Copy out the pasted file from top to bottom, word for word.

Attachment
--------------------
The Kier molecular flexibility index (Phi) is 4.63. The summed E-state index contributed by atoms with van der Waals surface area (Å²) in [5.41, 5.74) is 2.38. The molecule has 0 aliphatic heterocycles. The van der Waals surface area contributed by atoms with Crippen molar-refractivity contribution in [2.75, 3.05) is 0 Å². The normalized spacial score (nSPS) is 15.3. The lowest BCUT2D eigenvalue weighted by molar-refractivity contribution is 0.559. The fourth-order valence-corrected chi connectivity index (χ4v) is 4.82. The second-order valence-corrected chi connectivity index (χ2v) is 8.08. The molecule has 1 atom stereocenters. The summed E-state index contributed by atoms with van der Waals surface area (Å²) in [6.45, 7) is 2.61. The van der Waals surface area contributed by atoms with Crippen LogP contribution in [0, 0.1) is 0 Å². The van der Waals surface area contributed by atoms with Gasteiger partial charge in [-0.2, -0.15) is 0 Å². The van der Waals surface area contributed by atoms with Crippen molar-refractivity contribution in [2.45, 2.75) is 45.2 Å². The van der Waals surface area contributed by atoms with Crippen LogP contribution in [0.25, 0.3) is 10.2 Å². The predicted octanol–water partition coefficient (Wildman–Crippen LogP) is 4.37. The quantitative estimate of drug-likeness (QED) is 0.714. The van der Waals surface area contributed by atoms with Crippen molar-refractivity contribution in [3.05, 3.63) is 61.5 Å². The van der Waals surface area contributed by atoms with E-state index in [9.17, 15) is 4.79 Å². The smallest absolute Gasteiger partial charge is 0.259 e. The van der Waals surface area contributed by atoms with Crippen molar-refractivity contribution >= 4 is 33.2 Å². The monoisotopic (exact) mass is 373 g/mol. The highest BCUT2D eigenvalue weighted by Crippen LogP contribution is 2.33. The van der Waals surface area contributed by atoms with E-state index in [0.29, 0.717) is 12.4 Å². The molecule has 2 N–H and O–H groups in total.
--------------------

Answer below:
The Kier molecular flexibility index (Phi) is 4.63. The summed E-state index contributed by atoms with van der Waals surface area (Å²) in [5.41, 5.74) is 2.38. The molecule has 0 aliphatic heterocycles. The van der Waals surface area contributed by atoms with Crippen molar-refractivity contribution in [2.75, 3.05) is 0 Å². The normalized spacial score (nSPS) is 15.3. The lowest BCUT2D eigenvalue weighted by molar-refractivity contribution is 0.559. The fourth-order valence-corrected chi connectivity index (χ4v) is 4.82. The second-order valence-corrected chi connectivity index (χ2v) is 8.08. The molecule has 1 atom stereocenters. The summed E-state index contributed by atoms with van der Waals surface area (Å²) in [6.45, 7) is 2.61. The van der Waals surface area contributed by atoms with Crippen LogP contribution in [0, 0.1) is 0 Å². The van der Waals surface area contributed by atoms with Gasteiger partial charge in [-0.2, -0.15) is 0 Å². The van der Waals surface area contributed by atoms with Crippen molar-refractivity contribution in [2.45, 2.75) is 45.2 Å². The van der Waals surface area contributed by atoms with Crippen LogP contribution in [0.25, 0.3) is 10.2 Å². The predicted octanol–water partition coefficient (Wildman–Crippen LogP) is 4.37. The quantitative estimate of drug-likeness (QED) is 0.714. The van der Waals surface area contributed by atoms with Crippen molar-refractivity contribution in [3.05, 3.63) is 61.5 Å². The van der Waals surface area contributed by atoms with E-state index in [9.17, 15) is 4.79 Å². The smallest absolute Gasteiger partial charge is 0.259 e. The van der Waals surface area contributed by atoms with Crippen molar-refractivity contribution >= 4 is 33.2 Å². The monoisotopic (exact) mass is 373 g/mol. The highest BCUT2D eigenvalue weighted by Crippen LogP contribution is 2.33. The van der Waals surface area contributed by atoms with E-state index in [0.29, 0.717) is 12.4 Å². The molecule has 2 N–H and O–H groups in total.